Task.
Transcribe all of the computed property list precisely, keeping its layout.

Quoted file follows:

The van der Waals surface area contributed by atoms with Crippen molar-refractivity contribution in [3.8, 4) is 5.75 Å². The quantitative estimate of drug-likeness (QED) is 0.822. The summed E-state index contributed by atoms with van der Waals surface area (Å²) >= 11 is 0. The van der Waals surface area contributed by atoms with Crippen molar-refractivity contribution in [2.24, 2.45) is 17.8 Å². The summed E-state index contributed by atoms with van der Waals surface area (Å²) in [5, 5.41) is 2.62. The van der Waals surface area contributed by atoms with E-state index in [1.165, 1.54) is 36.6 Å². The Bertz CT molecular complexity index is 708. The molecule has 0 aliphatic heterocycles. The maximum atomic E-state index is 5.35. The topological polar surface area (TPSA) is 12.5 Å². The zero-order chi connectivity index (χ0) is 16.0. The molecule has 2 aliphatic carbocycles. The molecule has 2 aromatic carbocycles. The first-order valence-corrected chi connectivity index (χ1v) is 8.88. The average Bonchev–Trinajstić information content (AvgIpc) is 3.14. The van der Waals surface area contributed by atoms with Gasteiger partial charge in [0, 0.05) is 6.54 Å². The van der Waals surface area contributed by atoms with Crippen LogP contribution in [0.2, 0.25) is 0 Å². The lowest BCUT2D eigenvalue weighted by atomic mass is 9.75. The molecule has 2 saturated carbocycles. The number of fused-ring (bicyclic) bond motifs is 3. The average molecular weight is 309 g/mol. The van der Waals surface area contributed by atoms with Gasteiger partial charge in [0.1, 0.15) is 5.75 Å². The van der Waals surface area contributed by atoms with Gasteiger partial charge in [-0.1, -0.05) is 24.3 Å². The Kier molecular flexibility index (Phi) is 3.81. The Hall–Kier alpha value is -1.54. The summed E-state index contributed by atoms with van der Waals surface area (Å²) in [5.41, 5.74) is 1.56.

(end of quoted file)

The van der Waals surface area contributed by atoms with Crippen molar-refractivity contribution in [3.8, 4) is 5.75 Å². The quantitative estimate of drug-likeness (QED) is 0.822. The summed E-state index contributed by atoms with van der Waals surface area (Å²) >= 11 is 0. The van der Waals surface area contributed by atoms with Crippen molar-refractivity contribution in [2.24, 2.45) is 17.8 Å². The summed E-state index contributed by atoms with van der Waals surface area (Å²) in [5, 5.41) is 2.62. The van der Waals surface area contributed by atoms with E-state index in [1.165, 1.54) is 36.6 Å². The Bertz CT molecular complexity index is 708. The molecule has 0 aliphatic heterocycles. The maximum atomic E-state index is 5.35. The topological polar surface area (TPSA) is 12.5 Å². The zero-order chi connectivity index (χ0) is 16.0. The molecule has 2 aliphatic carbocycles. The molecule has 2 aromatic carbocycles. The first-order valence-corrected chi connectivity index (χ1v) is 8.88. The average Bonchev–Trinajstić information content (AvgIpc) is 3.14. The van der Waals surface area contributed by atoms with Gasteiger partial charge in [0, 0.05) is 6.54 Å². The van der Waals surface area contributed by atoms with Crippen LogP contribution in [0.2, 0.25) is 0 Å². The lowest BCUT2D eigenvalue weighted by atomic mass is 9.75. The molecule has 2 saturated carbocycles. The number of fused-ring (bicyclic) bond motifs is 3. The average molecular weight is 309 g/mol. The van der Waals surface area contributed by atoms with Gasteiger partial charge in [0.1, 0.15) is 5.75 Å². The van der Waals surface area contributed by atoms with Gasteiger partial charge in [-0.1, -0.05) is 24.3 Å². The Kier molecular flexibility index (Phi) is 3.81. The Hall–Kier alpha value is -1.54. The summed E-state index contributed by atoms with van der Waals surface area (Å²) in [5.41, 5.74) is 1.56.